For people who did most of their videogame playing back in the 80s and 90s, the intricacy of modern games throws up a substantial barrier to reentering the hobby. When I first played the GameCube at a friend's house five years ago, after having not played any games in the preceding three years, the controls felt so confusing that within minutes I gave up. Of course, I greatly enjoy current videogames now that I've had the time to get used to them, but I can relate to the intimidation that many people must feel upon encountering a modern game controller.
Seen in this context, Wii Sports comes as something of a pleasant surprise. Going against the longstanding trend of increasing game complexity, Nintendo has created what is arguably the most accessible videogame ever made, rivaling the likes of Pong and Pac-Man in sheer simplicity. Although the game suffers from dull visuals, a dearth of options, and a motion-sensing remote that lacks the fine sensitivity afforded by a standard controller, its initial entertainment value and unparalleled approachability nonetheless stand as an incredible achievement.
Wii Sports consists of five separate games: bowling, tennis, boxing, golf and baseball. Each is played by holding the Wii's wireless motion-sensing remote (boxing requires the "nunchuk" attachment) and mimicking the motions of the actual sport—e.g., swinging the controller like a tennis racket. No longer do players have to memorize which button swings the racket or blocks a punch. Simply perform the movement, and the remote senses it.
In bowling, players swing underhand while adjusting the spin of the ball with a flick of the wrist. This fine-tuning feels quite natural, and the high precision that can be achieved gives bowling the most depth and longevity of all the games. Tennis, on the other hand, offers the most fun up front. Players control the direction and speed of the ball with the timing of their swing, and the subtle rumble and "thwak" of the remote's built-in speaker add a nice touch of realism.
For boxing, players simply take the Wii remote and nunchuk in both hands and jab away. The punching and blocking can seem imprecise and unresponsive at times, but this is partly offset by the fun of pummeling friends and family in the split-screen multiplayer mode. Although the Wii's controller cannot reproduce the feedback of connecting a punch, the overall effect is still credible enough to be entertaining.
In golf, players specify the direction to face and the club to use (driver, iron, wedge or putter) before swinging the remote golfer style. There are only a small handful of courses, however, and the swinging mechanic never felt as reliable as I would have liked. Swinging the bat in baseball feels a bit tighter by comparison, allowing for some decent control over hit direction. But sadly, the computer controls so much of what happens on the field—everything except batting and pitching—that I got bored with it faster than any of the other four games.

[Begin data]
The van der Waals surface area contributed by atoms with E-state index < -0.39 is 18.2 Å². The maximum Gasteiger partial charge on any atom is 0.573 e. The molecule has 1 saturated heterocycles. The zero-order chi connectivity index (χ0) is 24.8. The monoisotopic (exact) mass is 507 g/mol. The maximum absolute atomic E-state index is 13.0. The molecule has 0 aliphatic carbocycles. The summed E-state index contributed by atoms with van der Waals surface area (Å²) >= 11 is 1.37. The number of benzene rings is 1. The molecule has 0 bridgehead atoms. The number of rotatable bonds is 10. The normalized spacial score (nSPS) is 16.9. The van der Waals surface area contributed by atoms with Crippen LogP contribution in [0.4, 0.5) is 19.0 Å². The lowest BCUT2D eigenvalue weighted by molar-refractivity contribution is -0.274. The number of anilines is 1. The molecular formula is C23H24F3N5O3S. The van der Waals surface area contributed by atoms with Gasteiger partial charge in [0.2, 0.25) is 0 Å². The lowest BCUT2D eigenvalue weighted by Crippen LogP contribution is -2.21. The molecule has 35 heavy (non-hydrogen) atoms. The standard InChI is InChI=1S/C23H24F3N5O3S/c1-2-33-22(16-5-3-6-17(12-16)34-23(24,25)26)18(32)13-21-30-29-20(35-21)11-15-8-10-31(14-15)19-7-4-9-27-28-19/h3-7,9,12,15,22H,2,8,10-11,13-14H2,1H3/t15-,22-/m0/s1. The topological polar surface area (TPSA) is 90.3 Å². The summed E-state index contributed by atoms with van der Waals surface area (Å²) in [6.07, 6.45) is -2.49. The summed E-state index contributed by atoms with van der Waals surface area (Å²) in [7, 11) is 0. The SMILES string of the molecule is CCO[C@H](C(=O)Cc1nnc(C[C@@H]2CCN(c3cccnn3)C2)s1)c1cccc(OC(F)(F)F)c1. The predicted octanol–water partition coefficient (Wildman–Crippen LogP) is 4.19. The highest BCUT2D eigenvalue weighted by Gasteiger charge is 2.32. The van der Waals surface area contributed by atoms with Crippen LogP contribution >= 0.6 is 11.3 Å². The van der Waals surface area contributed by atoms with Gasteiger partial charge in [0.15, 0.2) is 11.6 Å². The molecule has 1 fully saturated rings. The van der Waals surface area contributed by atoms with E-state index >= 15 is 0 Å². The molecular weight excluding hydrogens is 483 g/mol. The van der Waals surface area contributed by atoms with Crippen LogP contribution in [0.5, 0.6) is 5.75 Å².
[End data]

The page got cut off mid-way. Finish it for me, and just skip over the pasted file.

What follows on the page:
Wii Sports has a highly simplistic 3D presentation. The toy-like characters—known as "Miis"—can be edited to resemble almost anyone via a menu of preset physical features, the results of which can make for some pretty entertaining tennis and boxing matches. Yet the environments just seem too plain and few in number. Taken together, the characters and settings appear cumulatively dull. Given that the Wii can produce far better graphics than this, the cartoonish visuals were apparently meant to keep the focus on gameplay. While I have nothing against simple graphics per se, I believe the game would have benefited from a more interesting and varied look.
Presentation aside, Wii Sports still leaves much to be desired in terms of options. Except for being able to change the difficulty level and the number of matches, players aren't given very many choices. There is no overall context or direction to the action, either. Instead, each match feels like an isolated demo. The single-player mode has several mini-challenges—e.g., hitting the tennis ball in a specific direction or knocking down different arrangements of bowling pins—but these don't do much to extend the game's longevity.
Whatever longevity Wii Sports may have will depend entirely on its multiplayer, which allows up to four players at once. So far, the game has been a big hit with both my gamer and non-gamer friends, prompting many to consider buying a Wii based solely on their initial impression of the game. Yet even when there are others to play with, I now find myself losing interest after a few minutes, preferring instead to sit back and watch others play. When there is no one around to show it to, my copy of Wii Sports just sits and gathers dust.
There is certainly something commendable in what Nintendo has managed to pull off with Wii Sports. Creating a game with such broad appeal is an impressive achievement. For me, however, the motion-sensing remote feels too imprecise to make this a lastingly enjoyable experience. The remote's somewhat loose way of detecting movement limits the precision that can be attained with the various actions; after that, the rest comes down to chance. Without room to keep improving one's skills, the motivation to continue playing vanishes. Since the Wii was designed to work with such a wide variety of television setups and living spaces, a trade off may well have been made for more flexibility at the expense of sensitivity. I hope this is not a sign that future sports titles for the Wii will be similarly hampered by intrinsic control limitations.
In the end, the greatest strength of Wii Sports—its unparalleled accessibility—ends up being its greatest weakness. Although the game initially feels like a breath of fresh air, the failure of its novel control scheme to provide the sensitivity needed for continued growth and mastery ultimately sucks much of that air right back out.
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